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Paignton Zoo staff celebrate Christmas Day with the animals

By Herald Express  |  Posted: December 27, 2012

WORK TO BE DONE:   Mammal keeper Dave Rich, one of the zoo keepers who worked on Christmas Day

WORK TO BE DONE: Mammal keeper Dave Rich, one of the zoo keepers who worked on Christmas Day

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CHRISTMAS Day is the one day of the year when Paignton Zoo and Living Coasts are closed to the public – but the work of caring for the animals never stops.

Keepers were on duty for much of Christmas Day, starting work as early as 7am on Christmas morning and continuing on and off throughout the day until around 5pm.

There were nine mammal keepers, eight bird keepers and two reptile keepers on duty for all or part of Christmas Day at Paignton Zoo.

Meanwhile, at Living Coasts there were four keepers looking after the aquarium species, birds and mammals and checking on the complex water filtration system.

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Vet nurse Celine Campana was looking after any inpatients in Paignton Zoo's purpose-built Vet Centre and she and Head of Veterinary Services Ghislaine Sayers were on call in case of emergencies.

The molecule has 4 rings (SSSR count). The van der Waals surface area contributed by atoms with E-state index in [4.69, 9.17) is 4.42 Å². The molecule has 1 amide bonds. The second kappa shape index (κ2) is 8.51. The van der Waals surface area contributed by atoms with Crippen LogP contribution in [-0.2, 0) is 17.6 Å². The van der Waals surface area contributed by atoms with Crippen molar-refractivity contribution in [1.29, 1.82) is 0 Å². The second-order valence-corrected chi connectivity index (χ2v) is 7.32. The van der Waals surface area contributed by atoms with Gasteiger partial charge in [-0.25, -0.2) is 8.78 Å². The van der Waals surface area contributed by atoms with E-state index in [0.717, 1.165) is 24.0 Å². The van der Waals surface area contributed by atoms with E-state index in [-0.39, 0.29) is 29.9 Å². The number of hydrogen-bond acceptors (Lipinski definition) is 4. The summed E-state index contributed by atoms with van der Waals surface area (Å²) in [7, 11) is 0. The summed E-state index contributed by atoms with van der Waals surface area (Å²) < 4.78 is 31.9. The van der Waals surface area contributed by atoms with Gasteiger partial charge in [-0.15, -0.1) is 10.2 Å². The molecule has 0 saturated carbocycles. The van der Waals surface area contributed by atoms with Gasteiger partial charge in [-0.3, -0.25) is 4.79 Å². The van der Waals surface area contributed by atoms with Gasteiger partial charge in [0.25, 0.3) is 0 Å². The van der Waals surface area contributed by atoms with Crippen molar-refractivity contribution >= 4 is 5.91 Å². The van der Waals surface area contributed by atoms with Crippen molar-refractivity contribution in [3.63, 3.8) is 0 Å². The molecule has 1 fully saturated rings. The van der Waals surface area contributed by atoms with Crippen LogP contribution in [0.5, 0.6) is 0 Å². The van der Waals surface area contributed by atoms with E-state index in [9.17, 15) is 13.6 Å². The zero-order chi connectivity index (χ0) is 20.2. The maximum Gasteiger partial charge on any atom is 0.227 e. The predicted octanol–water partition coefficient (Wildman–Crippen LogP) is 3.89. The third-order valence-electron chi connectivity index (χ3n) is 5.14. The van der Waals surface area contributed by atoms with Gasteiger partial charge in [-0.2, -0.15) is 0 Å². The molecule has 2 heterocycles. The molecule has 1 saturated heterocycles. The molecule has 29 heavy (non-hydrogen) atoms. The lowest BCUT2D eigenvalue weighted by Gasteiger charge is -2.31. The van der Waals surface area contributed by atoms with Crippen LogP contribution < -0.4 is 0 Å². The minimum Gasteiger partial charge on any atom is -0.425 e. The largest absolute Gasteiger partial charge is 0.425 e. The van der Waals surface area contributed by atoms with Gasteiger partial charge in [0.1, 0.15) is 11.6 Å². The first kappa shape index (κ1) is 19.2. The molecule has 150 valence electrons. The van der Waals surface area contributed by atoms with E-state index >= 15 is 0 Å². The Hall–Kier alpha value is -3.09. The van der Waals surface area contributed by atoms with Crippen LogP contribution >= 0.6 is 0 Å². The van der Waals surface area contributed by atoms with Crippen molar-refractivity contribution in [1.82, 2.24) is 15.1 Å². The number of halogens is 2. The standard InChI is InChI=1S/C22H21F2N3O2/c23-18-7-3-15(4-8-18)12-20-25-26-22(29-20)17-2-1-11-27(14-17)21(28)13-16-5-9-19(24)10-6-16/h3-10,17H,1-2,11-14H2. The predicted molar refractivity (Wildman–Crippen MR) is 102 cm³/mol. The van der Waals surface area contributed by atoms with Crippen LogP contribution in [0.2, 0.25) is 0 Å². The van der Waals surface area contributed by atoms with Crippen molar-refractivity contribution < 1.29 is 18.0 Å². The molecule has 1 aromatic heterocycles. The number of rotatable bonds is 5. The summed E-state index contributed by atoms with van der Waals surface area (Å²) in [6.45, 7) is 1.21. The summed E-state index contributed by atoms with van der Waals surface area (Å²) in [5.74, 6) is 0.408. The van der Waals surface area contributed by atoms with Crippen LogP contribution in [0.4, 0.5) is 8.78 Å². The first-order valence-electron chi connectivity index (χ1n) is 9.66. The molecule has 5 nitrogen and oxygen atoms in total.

Much of the food for the animals was prepared on Christmas Eve and enclosure cleaning on the big day was kept to a minimum.

Pete Smallbones, Senior Head Keeper of Birds, said: "Working through Christmas is something I've had to do all my adult life, so it's never been a big deal — though now I have a young family. I've worked the last two Christmas Days. The Zoo being empty is nice, but you usually are too busy to appreciate it.

"When I was younger the hardest part was maybe not staying out too late on too many nights with friends. Now I have children it would be nice to have every Christmas off with them."

Matthew Webb, now Senior Head Keeper of Mammals at Paignton Zoo, remembers a past Christmas at another zoo: "At Christmas 2006 there was deep snow. I rode my motorbike into work — a 20 minute ride took me 1 hour 30 minutes! I fell off just as I got into work, but I carried on because the animals needed looking after and others couldn't make it as they were snowed in."

Living Coasts keeper Madeleine Millin said: "It's nice to be with the animals on Christmas Day – it's special. And you have the whole family thing to look forward to afterwards."

Winter is a tough time to be a zoo keeper, as the care, feeding and mucking-out of livestock goes on regardless, even when it's freezing cold outside.

Some older keepers remember past winters when they had to row around Paignton Zoo's lake to break up the ice.

Both Paignton Zoo and Living Coasts are open on New Year's Eve and New Year's Day, so retail, catering and front of house staff will all be at work.

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